updated 03/02/1987 AT 01:00 AM EST
•originally published 03/02/1987 AT 01:00 AM EST
Your Hollywood issue (PEOPLE, Feb. 9) confirmed that the old stars had the real glamour compared to the ones today. Such nostalgia, such beauty brought back delightful memories. A wonderful comparison.
Mary L. Becker
David Selznick reportedly said, "Hollywood is like Egypt—full of crumbling pyramids." Indeed the last vestiges of class and allurement that was Hollywood disappeared in the '50s. The Hollywood of the '80s has been reclaimed by the desert.
David Christopher Adams
How on earth could you make a list of the most irreplaceable movie stars in history and leave out Bette Davis?
New York City
....Norma Shearer, Irene Dunne and Audrey Hepburn?
....Bob Hope, Henry Fonda and Bing Crosby?
Michael A. Gard
Brown Deer, Wis.
....James Dean and Judy Garland?
Don L. McCulty
Be still my heart! Never, ever, have I seen such a gathering as the one on pages 82-83 of your Hollywood issue! I truly gasped when I saw this photograph of four of the finest actors I have watched. Truly, they don't make 'em like that anymore.
Shame on Molly Ringwald! At least with her blatant irresponsibility she demonstrated the major difference between actresses then and now. Actresses then, such as the gracious Lillian Gish, were obviously much more disciplined than the likes of Miss Ringwald.
Gina M. Petrone
It would seem the "Brat Pack" was aptly named. Miss Gish, I would be absolutely honored to spend an afternoon with you.
While I'm sure Miss Ringwald didn't mean to insult Miss Gish, there are very few reasons I can think of that justify missing a golden opportunity such as Miss Ringwald had. Speaking for myself (and every other actress I know), I would like to tell Miss Gish that we do not see her as "old," but rather as just as beautiful and talented as she ever was. We would be proud if we could bring to our work even half of the honesty and dignity she brought to hers. Thank you, Miss Gish, for lighting the flame. We will do our best to keep it burning.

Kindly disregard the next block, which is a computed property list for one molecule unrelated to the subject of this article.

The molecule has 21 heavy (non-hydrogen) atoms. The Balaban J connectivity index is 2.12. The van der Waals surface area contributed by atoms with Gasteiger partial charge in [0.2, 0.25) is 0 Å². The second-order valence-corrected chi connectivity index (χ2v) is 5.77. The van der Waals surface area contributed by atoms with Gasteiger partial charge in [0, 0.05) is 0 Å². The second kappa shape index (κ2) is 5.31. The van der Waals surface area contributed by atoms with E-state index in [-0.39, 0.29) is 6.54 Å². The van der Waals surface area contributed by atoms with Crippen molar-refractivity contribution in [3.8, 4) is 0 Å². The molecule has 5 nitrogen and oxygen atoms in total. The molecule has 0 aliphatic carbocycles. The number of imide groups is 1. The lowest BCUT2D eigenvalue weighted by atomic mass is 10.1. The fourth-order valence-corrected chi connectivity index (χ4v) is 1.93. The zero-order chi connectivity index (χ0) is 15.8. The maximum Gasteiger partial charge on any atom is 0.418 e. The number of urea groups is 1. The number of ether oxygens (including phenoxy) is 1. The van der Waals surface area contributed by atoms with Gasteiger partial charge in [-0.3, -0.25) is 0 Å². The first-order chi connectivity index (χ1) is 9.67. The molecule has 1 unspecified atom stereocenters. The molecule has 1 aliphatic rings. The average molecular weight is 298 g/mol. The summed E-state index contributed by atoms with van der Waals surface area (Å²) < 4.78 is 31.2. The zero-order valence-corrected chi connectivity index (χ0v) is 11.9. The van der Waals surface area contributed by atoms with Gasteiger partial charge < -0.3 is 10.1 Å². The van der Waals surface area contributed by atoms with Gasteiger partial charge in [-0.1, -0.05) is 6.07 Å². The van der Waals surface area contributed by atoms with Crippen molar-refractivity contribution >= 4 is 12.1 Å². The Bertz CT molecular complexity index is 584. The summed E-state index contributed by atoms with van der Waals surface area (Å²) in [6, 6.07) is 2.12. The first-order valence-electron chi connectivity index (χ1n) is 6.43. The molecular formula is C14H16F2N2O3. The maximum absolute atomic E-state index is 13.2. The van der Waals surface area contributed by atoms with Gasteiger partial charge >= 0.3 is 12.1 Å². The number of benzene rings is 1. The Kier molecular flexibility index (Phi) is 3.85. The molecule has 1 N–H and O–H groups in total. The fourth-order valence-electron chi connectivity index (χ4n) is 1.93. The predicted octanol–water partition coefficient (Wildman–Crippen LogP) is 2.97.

If Molly Ringwald didn't have the correct address, how did she get the flowers delivered? Lillian Gish handled herself the only way she knew how—like Hollywood royalty.
Faith M. Deal
Shallowness, thy name is Molly. What a shame that she could not find the time to observe the grace, charm and talent that is Miss Lillian Gish. She obviously could have used the lesson.
I find it hard to believe that none of your so-called experts included the best movie ever made in their "best" categories. Thank heavens your readers had enough good sense to pick Gone With the Wind as their all-time favorite.
I was outraged to see On Golden Pond, Ghostbusters and There's No Business Like Show Business on the all-time worst-movie lists. What narrow-minded critics. I suppose Friday the 13th and all of the other "mad slasher" films exhibited more artistic quality and wider box office appeal. I wish you had asked intelligent movie critics for their choices. Where are Siskel & Ebert when you need 'em?
I have only one comment to make about I.A.L. Diamond's outlook on the Hollywood of today: bleak, bleak, bleak.
Christopher S. Rees